The developer testing workflow

Modern software testing is about testing and designing, designing and testing. It is only when we combine both perspectives and their respective techniques that we achieve high-quality systems.

See the workflow below:

The developer testing workflow

Let us walk through the main flow (indicated by the solid dashes in the diagram):

  • Any software development activity starts with requirements. These requirements are often in form of text (e.g., UML use cases, agile user stories).
    • Exploring whether an abstract model can be derived might facilitate the design and the testing of the functionality later on. Common models are state machines, decision tables, activity diagrams, etc.
  • Given the requirement (and maybe some abstract model), the developer then performs some initial domain analysis. The developer explores the input and output domains, and judiciously partitions the domain into a set of equivalent classes.
  • With a better understanding of the domain, the developer then dives into (TDD) development cycles, with the goal of building the feature itself. In these cycles, developers:
    • Use good weather/conformance tests to support the development of the feature.
    • Design their classes with testability in mind. Small units are favoured in comparison to larger units.
    • Think of the contracts (i.e., pre-conditions, post-conditions, and invariants) that classes/components will offer, and even automate some of them as property-based testings.
    • Build enough test infrastructure to support the fast development and execution of the test cases.
    • Continuously refactor production and test code.
    • Perform state testing or interaction testing, according to the problem in hands. Mock objects and clear contracts play an important role in case of interaction testing.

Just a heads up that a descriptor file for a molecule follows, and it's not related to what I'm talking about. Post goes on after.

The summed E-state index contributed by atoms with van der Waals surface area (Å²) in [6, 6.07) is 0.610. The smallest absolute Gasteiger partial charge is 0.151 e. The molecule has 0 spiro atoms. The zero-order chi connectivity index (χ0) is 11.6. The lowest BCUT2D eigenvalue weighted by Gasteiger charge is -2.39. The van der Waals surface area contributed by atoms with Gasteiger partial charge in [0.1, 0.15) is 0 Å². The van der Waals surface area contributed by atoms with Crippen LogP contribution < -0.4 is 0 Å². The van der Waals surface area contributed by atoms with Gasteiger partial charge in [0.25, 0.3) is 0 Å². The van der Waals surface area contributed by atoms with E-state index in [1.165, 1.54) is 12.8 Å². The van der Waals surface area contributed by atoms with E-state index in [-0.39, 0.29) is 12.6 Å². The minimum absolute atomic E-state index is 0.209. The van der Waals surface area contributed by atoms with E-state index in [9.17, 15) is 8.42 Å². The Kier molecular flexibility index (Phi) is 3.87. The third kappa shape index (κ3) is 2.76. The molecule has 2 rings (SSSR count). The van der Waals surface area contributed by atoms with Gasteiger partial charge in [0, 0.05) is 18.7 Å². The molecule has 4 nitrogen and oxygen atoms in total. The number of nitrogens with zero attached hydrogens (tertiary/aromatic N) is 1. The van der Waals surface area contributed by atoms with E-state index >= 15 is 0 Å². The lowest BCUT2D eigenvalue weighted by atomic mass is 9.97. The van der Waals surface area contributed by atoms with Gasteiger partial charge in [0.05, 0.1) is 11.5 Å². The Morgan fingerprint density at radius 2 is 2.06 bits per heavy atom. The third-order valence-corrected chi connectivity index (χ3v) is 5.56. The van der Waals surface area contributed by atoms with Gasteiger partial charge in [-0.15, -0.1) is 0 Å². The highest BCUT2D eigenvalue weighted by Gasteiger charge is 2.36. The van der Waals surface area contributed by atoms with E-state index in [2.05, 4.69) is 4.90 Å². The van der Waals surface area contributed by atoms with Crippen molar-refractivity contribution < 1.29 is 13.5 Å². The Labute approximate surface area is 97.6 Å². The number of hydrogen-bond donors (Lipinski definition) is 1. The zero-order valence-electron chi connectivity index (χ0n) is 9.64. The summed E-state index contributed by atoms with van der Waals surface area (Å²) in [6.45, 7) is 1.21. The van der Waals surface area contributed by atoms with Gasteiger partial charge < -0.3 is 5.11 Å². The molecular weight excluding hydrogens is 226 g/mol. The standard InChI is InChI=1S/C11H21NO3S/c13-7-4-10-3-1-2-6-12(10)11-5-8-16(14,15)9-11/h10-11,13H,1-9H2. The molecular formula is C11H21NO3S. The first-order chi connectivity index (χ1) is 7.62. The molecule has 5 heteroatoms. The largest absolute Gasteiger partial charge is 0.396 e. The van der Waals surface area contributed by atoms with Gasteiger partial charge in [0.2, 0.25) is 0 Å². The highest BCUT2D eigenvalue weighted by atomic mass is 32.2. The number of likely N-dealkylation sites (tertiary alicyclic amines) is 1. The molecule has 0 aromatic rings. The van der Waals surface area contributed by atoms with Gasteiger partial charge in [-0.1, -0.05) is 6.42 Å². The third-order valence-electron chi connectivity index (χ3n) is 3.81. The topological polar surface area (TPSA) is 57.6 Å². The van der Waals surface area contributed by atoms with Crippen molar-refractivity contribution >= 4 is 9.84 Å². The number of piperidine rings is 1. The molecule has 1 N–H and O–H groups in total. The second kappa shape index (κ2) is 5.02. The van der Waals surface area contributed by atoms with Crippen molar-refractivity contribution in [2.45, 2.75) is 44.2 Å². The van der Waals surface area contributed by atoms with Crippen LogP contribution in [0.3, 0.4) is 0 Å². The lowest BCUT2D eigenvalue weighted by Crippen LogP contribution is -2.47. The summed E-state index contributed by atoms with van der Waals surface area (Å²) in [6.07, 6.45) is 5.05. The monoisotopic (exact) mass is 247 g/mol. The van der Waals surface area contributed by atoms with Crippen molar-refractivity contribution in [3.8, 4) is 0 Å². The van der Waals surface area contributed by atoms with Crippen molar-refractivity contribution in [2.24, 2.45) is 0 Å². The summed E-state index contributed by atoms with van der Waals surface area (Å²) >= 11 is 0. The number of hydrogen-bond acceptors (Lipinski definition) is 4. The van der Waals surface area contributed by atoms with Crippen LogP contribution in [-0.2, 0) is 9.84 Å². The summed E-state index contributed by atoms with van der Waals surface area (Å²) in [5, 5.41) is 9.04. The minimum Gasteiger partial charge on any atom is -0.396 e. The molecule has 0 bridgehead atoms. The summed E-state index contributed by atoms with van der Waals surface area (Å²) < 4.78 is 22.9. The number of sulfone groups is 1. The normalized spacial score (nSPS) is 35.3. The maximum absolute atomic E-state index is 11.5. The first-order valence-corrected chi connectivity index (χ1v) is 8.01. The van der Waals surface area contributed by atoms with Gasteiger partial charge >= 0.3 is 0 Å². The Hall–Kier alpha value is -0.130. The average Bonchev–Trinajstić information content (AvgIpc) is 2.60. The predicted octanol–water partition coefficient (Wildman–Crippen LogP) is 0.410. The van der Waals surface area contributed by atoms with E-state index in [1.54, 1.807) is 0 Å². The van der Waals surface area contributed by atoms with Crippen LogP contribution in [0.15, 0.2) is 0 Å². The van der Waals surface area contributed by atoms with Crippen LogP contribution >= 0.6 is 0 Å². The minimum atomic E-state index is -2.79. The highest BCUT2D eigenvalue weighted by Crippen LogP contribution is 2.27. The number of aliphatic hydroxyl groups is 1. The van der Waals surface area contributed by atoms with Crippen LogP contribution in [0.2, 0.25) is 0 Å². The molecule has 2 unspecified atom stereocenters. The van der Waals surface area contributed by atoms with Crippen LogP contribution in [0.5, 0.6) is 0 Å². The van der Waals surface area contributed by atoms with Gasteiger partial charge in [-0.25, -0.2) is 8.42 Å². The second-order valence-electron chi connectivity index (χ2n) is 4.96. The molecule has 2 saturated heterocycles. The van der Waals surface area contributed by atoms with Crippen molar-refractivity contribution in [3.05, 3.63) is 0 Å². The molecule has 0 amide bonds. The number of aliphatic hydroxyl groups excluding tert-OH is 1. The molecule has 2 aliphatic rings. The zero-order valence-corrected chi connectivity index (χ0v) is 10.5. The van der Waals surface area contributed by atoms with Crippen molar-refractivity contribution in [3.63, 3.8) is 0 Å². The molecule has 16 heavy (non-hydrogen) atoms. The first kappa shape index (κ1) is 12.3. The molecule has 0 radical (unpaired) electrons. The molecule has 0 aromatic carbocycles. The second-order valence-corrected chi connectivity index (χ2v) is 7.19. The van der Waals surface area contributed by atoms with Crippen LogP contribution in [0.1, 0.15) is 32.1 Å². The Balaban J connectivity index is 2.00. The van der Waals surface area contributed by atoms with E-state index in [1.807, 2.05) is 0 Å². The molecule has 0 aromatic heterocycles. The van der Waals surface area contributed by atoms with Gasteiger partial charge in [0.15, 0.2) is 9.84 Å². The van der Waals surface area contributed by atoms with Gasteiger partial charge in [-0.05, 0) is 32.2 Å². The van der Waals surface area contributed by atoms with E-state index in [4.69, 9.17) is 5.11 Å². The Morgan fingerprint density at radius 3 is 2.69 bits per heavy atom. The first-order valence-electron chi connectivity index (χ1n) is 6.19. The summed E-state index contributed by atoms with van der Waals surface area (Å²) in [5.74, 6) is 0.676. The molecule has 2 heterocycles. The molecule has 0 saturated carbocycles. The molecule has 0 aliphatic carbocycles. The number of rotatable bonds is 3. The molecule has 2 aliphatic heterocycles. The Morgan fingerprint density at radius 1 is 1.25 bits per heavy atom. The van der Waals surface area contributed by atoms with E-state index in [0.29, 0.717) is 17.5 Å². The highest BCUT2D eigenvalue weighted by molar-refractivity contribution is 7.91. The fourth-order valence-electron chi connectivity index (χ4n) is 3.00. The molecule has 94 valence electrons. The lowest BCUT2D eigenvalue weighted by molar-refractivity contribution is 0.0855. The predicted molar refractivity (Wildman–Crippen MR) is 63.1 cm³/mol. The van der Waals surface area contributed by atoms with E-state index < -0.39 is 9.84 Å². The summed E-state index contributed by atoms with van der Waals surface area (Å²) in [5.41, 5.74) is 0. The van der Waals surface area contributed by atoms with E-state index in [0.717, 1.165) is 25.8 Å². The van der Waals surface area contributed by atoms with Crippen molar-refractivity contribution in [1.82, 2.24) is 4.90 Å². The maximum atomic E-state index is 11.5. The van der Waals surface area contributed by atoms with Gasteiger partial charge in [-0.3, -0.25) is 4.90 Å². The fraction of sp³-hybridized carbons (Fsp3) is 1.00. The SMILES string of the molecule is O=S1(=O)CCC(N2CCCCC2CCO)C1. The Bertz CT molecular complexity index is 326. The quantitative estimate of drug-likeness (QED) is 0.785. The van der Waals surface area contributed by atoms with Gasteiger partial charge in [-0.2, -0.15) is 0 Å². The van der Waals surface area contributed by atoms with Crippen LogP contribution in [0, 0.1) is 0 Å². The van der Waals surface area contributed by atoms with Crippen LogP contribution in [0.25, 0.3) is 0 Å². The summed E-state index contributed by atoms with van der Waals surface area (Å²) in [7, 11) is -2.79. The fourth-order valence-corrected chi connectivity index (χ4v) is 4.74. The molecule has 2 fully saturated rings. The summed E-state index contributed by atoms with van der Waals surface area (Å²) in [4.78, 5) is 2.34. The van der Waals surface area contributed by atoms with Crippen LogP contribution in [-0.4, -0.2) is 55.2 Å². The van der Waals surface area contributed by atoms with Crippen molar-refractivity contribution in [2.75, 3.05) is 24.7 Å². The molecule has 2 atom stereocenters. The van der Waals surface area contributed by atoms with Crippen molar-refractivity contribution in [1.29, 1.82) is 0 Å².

• Go back to domain analysis whenever a deeper understanding of the requirements is necessary.
  • With the new set of (apparently working) classes, the developer changes its focus to rigorous testing. The goal is clear: to find as many bugs and to devise strong test suites that would alarm them in case of regressions.
    • The set of new classes (each of them with a specific architectural role and responsibility within the software system) goes through test level analysis. In other words, developers decide whether to apply unit, integration, or system testing for each of the emerged classes.
    • Developers exercise the boundaries of the system (using the equivalence partitioning devised during domain analysis) as well as the structure of the produced source code (which might as well contain implementation details that were not captured by the requirements).
    • The context and the test level analysis are taken into consideration, e.g., a database-related class will be exercised by means of an integration testing, or a web system will have tests for both its client side, server side, and their integration.
  • With the best set of test cases, developers then rely on intelligent testing tools to complement their test cases. Mutation testing, test case generation, and static analysis tools are among the recommended intelligent testing tools. Depending on the domain, (automated) fuzz and security testing might also be leveraged.

Note that, although the diagram makes the workflow to look linear, in practice, it is extremely incremental. Based on what they learn in their current step, developers often take a step back and re-think of the decisions taken in the previous step (indicated by the dashed arrows in the diagram):

  • The domain analysis might indicate problems in the requirements.
  • During the design cycle, developers might observe partitions they did not see during domain analysis.
  • Structural, boundary, and intelligent testing might raise questions that can only be answered through more domain analysis.

Clearly, not all steps (design or testing techniques) have to be done for each and every feature of the software system. However, the developer should explicitly analyse the trade-offs:

  • Do the benefits of the technique outperform its costs? After all, some bugs are more expensive than others.
  • What is the chance of the technique to reveal unforeseen bugs? As we saw, variation is important, but context is king.

In the remaining of this book, we will explore how to perform each of these techniques in a systematic and productive manner.

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